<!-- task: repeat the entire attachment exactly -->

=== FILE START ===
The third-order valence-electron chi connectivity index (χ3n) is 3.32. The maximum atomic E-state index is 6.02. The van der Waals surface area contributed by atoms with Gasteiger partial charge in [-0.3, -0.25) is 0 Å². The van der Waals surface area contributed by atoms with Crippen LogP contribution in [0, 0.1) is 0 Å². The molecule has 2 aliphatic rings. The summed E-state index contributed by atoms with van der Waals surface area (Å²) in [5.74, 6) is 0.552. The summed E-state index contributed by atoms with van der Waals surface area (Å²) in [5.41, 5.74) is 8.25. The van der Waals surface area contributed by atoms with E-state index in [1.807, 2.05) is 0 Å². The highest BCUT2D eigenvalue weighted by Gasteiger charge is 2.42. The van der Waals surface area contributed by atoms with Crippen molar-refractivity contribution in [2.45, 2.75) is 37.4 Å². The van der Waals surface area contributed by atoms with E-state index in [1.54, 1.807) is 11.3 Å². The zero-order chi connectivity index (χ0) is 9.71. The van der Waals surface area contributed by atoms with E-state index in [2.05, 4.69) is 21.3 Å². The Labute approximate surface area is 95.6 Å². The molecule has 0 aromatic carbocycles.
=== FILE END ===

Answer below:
The third-order valence-electron chi connectivity index (χ3n) is 3.32. The maximum atomic E-state index is 6.02. The van der Waals surface area contributed by atoms with Gasteiger partial charge in [-0.3, -0.25) is 0 Å². The van der Waals surface area contributed by atoms with Crippen LogP contribution in [0, 0.1) is 0 Å². The molecule has 2 aliphatic rings. The summed E-state index contributed by atoms with van der Waals surface area (Å²) in [5.74, 6) is 0.552. The summed E-state index contributed by atoms with van der Waals surface area (Å²) in [5.41, 5.74) is 8.25. The van der Waals surface area contributed by atoms with E-state index in [1.807, 2.05) is 0 Å². The highest BCUT2D eigenvalue weighted by Gasteiger charge is 2.42. The van der Waals surface area contributed by atoms with Crippen molar-refractivity contribution in [2.45, 2.75) is 37.4 Å². The van der Waals surface area contributed by atoms with E-state index in [1.54, 1.807) is 11.3 Å². The zero-order chi connectivity index (χ0) is 9.71. The van der Waals surface area contributed by atoms with E-state index in [2.05, 4.69) is 21.3 Å². The Labute approximate surface area is 95.6 Å². The molecule has 0 aromatic carbocycles.